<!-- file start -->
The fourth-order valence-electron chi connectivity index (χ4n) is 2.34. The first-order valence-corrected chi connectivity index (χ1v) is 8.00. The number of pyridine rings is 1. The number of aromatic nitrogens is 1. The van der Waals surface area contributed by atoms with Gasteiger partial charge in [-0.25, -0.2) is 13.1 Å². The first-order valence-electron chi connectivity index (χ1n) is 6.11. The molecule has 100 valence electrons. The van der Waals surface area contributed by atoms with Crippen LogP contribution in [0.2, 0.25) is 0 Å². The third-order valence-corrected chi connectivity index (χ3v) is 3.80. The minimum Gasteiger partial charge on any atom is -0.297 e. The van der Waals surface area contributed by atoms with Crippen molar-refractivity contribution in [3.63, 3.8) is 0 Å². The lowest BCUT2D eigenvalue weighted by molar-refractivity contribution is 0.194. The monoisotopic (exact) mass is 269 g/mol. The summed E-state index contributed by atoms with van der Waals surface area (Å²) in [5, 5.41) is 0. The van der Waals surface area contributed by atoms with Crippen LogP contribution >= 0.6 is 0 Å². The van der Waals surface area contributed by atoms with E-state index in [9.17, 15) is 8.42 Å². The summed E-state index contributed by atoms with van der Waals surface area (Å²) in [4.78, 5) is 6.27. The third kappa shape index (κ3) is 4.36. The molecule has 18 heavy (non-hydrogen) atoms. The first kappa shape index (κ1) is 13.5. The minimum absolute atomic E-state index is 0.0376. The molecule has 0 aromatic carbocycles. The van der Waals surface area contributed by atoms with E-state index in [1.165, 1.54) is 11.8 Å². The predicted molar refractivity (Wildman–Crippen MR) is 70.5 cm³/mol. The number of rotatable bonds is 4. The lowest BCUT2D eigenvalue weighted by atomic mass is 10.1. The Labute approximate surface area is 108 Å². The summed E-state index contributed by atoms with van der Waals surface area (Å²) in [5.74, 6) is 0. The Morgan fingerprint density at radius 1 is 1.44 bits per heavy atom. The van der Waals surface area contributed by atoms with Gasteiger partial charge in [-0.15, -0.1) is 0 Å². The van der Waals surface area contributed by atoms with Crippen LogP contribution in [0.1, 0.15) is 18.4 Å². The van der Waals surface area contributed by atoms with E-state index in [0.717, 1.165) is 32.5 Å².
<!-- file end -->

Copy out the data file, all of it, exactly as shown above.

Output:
The fourth-order valence-electron chi connectivity index (χ4n) is 2.34. The first-order valence-corrected chi connectivity index (χ1v) is 8.00. The number of pyridine rings is 1. The number of aromatic nitrogens is 1. The van der Waals surface area contributed by atoms with Gasteiger partial charge in [-0.25, -0.2) is 13.1 Å². The first-order valence-electron chi connectivity index (χ1n) is 6.11. The molecule has 100 valence electrons. The van der Waals surface area contributed by atoms with Crippen LogP contribution in [0.2, 0.25) is 0 Å². The third-order valence-corrected chi connectivity index (χ3v) is 3.80. The minimum Gasteiger partial charge on any atom is -0.297 e. The van der Waals surface area contributed by atoms with Crippen molar-refractivity contribution in [3.63, 3.8) is 0 Å². The lowest BCUT2D eigenvalue weighted by molar-refractivity contribution is 0.194. The monoisotopic (exact) mass is 269 g/mol. The summed E-state index contributed by atoms with van der Waals surface area (Å²) in [5, 5.41) is 0. The van der Waals surface area contributed by atoms with Crippen LogP contribution >= 0.6 is 0 Å². The van der Waals surface area contributed by atoms with E-state index in [9.17, 15) is 8.42 Å². The summed E-state index contributed by atoms with van der Waals surface area (Å²) in [4.78, 5) is 6.27. The third kappa shape index (κ3) is 4.36. The molecule has 18 heavy (non-hydrogen) atoms. The first kappa shape index (κ1) is 13.5. The minimum absolute atomic E-state index is 0.0376. The molecule has 0 aromatic carbocycles. The van der Waals surface area contributed by atoms with E-state index in [1.165, 1.54) is 11.8 Å². The predicted molar refractivity (Wildman–Crippen MR) is 70.5 cm³/mol. The number of rotatable bonds is 4. The lowest BCUT2D eigenvalue weighted by atomic mass is 10.1. The Labute approximate surface area is 108 Å². The summed E-state index contributed by atoms with van der Waals surface area (Å²) in [5.74, 6) is 0. The Morgan fingerprint density at radius 1 is 1.44 bits per heavy atom. The van der Waals surface area contributed by atoms with Gasteiger partial charge in [-0.15, -0.1) is 0 Å². The van der Waals surface area contributed by atoms with Crippen LogP contribution in [0.1, 0.15) is 18.4 Å². The van der Waals surface area contributed by atoms with E-state index in [0.717, 1.165) is 32.5 Å².